After what seemed an eternity, I saw a farmer plowing his fields. I pulled the ripcord. The chute opened and I hit a very large tree within four or five seconds. My right leg was hung up over a branch and wrapped around my neck. It took me some time to untangle myself and climb down this fifty foot tree.

By this time what was left of my ship crashed into the forest not too far from me along with several others, causing¬† a massive forest fire. No one evidently saw my chute — however, I heard a lot of yelling and screaming about something. It was probably about the fire. Several dogs growled at me but were finally called by their owners.

It took me about ten hours crawling through the trees and along the stone walls to find a house. At this time I knew I was badly hurt — could not stand up — covered with blood and really, really hurting.

I crawled along a fence to a farmhouse. A man and two women came out and carried me into the house. They tried to wash my face and give me some milk but I could not even swallow. I think they thought i was dying and I wasn’t so sure I wasn’t,

After a few minutes their grandson (I guess) who was about 10 or 12 years old came in and pointed a small rifle at me. His grandfather knocked it out of his hands. With that, the little bastard ran out of the house and returned with seven soldiers all carrying sub-machine guns, or what I know now as burp guns.

Their fear of me was incredible. They pointed their guns at me and started yelling. Not being able to move, and lying flat on my back, I certainly did not pose a threat to them. Finally one officer, after trying to communicate with me, spoke in French. This I understood. He questioned me as to whether I was carrying a pistol — I said “No.” Then he searched me and was satisfied that I wasn’t going to shoot them all,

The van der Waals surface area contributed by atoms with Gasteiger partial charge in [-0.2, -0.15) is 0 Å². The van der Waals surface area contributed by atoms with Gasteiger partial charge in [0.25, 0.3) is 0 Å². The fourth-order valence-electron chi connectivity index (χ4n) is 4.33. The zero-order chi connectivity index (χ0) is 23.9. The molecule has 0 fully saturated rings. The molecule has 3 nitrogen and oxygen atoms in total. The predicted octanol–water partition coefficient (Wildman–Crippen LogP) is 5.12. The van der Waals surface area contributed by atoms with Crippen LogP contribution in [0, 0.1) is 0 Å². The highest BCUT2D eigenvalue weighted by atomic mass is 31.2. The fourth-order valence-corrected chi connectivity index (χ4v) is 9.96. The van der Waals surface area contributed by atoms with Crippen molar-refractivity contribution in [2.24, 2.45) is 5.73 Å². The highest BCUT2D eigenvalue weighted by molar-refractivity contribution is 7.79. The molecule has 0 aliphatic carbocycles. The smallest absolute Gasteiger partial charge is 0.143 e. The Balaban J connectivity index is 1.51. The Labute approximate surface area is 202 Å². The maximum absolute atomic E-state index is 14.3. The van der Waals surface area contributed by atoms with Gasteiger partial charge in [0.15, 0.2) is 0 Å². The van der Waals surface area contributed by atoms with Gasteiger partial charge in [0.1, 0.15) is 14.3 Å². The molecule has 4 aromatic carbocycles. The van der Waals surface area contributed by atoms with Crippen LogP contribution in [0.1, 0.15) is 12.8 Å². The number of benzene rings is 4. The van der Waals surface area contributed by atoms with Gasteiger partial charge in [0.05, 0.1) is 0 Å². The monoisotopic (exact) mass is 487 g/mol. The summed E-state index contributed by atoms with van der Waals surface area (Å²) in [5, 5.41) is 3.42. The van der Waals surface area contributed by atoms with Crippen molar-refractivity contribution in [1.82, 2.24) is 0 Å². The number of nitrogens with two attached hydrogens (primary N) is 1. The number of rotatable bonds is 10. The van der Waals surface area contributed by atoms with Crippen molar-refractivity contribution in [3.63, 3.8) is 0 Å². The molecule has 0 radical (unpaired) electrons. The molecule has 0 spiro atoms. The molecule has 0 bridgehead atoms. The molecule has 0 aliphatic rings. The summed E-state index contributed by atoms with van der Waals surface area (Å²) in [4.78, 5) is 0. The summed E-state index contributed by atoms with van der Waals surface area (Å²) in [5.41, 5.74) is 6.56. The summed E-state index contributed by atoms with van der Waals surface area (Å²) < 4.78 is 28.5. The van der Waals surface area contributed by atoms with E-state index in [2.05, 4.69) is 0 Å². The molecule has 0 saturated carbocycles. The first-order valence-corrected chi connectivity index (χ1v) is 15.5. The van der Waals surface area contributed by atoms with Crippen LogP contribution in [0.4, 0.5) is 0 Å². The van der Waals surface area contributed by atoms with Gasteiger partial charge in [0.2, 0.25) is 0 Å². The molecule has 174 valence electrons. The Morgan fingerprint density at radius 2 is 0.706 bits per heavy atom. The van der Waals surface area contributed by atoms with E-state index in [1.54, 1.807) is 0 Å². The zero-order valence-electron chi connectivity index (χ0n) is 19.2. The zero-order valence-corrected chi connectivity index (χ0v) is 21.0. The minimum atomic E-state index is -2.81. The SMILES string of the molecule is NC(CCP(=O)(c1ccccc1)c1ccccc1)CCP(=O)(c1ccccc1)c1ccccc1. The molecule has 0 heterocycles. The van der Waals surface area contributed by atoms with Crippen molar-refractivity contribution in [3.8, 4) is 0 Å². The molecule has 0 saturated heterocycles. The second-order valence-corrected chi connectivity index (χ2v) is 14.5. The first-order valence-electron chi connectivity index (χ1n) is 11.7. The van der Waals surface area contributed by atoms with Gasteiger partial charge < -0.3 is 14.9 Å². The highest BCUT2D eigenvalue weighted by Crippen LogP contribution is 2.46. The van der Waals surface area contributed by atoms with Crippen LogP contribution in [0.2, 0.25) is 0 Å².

The Bruce crew

Next he wanted to know the Bomber Group I was in and what type of plane I was flying. I gave only my name, rank and serial number as we had been instructed in situations such as this. Thirty minutes went by — same questions, same answers.

Soon several other German officers arrived and put me in a horse-drawn open farm wagon. We proceeded to drive to a village where it seemed like half the German population had gathered. I certainly was the center of attention. They cursed me — spit on me — hit me with rocks — sticks — fists and anything else they happened to have handy. Finally after the officer had had the glory of capturing me, they put me in a small barn. I really thought I was dying at this time. The crowd did not let up on me and continued to throw stones through the widows and pound on the walls.

After about three hours everybody left. I spent the rest of the night awake and hurting. About daylight the officers returned and asked me the same questions over and over — same response from me. Finally one of them hit me in the jaw with a pistol butt — fracturing it. I was carried out by four soldiers and we spent three days on the train, arriving at Frankfurt for two more days of intensive interrogation. By this time I had become almost totally paralyzed and was black and blue all over.

The Germans finally gave up and once again, under guard and on a stretcher, we spent the next week on a train, arriving at Obermasfeld, where a doctor finally examined me. I was told that my right pelvis was broken, my right shoulder was badly damaged and that I would not ever walk again or use my right arm. (Later, back in the States, I was told that my neck was also broken.) The next week they shipped me to Mennigod Hospital because the Germans had to make room for all the German soldiers wounded at Arnhem.